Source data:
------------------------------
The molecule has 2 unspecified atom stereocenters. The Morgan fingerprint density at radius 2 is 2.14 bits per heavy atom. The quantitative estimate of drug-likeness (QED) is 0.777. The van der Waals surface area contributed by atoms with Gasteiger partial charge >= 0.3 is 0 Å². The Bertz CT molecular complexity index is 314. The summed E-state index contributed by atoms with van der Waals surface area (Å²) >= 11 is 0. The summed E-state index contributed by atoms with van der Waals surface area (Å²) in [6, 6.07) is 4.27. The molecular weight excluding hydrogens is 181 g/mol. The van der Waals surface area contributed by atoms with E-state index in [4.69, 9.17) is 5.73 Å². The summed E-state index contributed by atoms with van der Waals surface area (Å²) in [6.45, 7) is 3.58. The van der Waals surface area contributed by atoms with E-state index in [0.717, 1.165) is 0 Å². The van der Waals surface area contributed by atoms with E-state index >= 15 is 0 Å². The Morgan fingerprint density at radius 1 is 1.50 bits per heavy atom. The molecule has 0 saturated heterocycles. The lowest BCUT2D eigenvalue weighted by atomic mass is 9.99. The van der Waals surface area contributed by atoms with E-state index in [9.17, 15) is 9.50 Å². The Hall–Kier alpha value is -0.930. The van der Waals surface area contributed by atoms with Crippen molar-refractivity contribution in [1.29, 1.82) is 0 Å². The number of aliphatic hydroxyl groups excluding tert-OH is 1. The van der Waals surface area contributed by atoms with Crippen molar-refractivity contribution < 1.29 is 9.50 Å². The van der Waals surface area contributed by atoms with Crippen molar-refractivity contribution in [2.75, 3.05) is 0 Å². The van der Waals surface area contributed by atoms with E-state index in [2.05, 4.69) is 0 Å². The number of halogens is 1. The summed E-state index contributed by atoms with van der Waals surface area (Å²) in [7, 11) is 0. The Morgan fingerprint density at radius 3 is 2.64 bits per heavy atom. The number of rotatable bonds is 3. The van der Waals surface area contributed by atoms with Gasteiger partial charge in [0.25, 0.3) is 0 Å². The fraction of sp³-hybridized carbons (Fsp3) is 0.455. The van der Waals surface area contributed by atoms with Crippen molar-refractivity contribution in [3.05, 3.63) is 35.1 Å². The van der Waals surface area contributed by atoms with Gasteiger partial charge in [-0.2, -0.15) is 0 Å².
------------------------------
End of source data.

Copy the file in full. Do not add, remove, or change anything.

The molecule has 2 unspecified atom stereocenters. The Morgan fingerprint density at radius 2 is 2.14 bits per heavy atom. The quantitative estimate of drug-likeness (QED) is 0.777. The van der Waals surface area contributed by atoms with Gasteiger partial charge >= 0.3 is 0 Å². The Bertz CT molecular complexity index is 314. The summed E-state index contributed by atoms with van der Waals surface area (Å²) >= 11 is 0. The summed E-state index contributed by atoms with van der Waals surface area (Å²) in [6, 6.07) is 4.27. The molecular weight excluding hydrogens is 181 g/mol. The van der Waals surface area contributed by atoms with E-state index in [4.69, 9.17) is 5.73 Å². The summed E-state index contributed by atoms with van der Waals surface area (Å²) in [6.45, 7) is 3.58. The van der Waals surface area contributed by atoms with E-state index in [0.717, 1.165) is 0 Å². The van der Waals surface area contributed by atoms with E-state index >= 15 is 0 Å². The Morgan fingerprint density at radius 1 is 1.50 bits per heavy atom. The molecule has 0 saturated heterocycles. The lowest BCUT2D eigenvalue weighted by atomic mass is 9.99. The van der Waals surface area contributed by atoms with E-state index in [9.17, 15) is 9.50 Å². The Hall–Kier alpha value is -0.930. The van der Waals surface area contributed by atoms with Crippen molar-refractivity contribution in [1.29, 1.82) is 0 Å². The number of aliphatic hydroxyl groups excluding tert-OH is 1. The van der Waals surface area contributed by atoms with Crippen molar-refractivity contribution < 1.29 is 9.50 Å². The van der Waals surface area contributed by atoms with Crippen molar-refractivity contribution in [2.75, 3.05) is 0 Å². The van der Waals surface area contributed by atoms with E-state index in [2.05, 4.69) is 0 Å². The number of halogens is 1. The summed E-state index contributed by atoms with van der Waals surface area (Å²) in [7, 11) is 0. The Morgan fingerprint density at radius 3 is 2.64 bits per heavy atom. The number of rotatable bonds is 3. The van der Waals surface area contributed by atoms with Gasteiger partial charge in [0.25, 0.3) is 0 Å². The fraction of sp³-hybridized carbons (Fsp3) is 0.455. The van der Waals surface area contributed by atoms with Crippen molar-refractivity contribution in [3.05, 3.63) is 35.1 Å². The van der Waals surface area contributed by atoms with Gasteiger partial charge in [-0.2, -0.15) is 0 Å².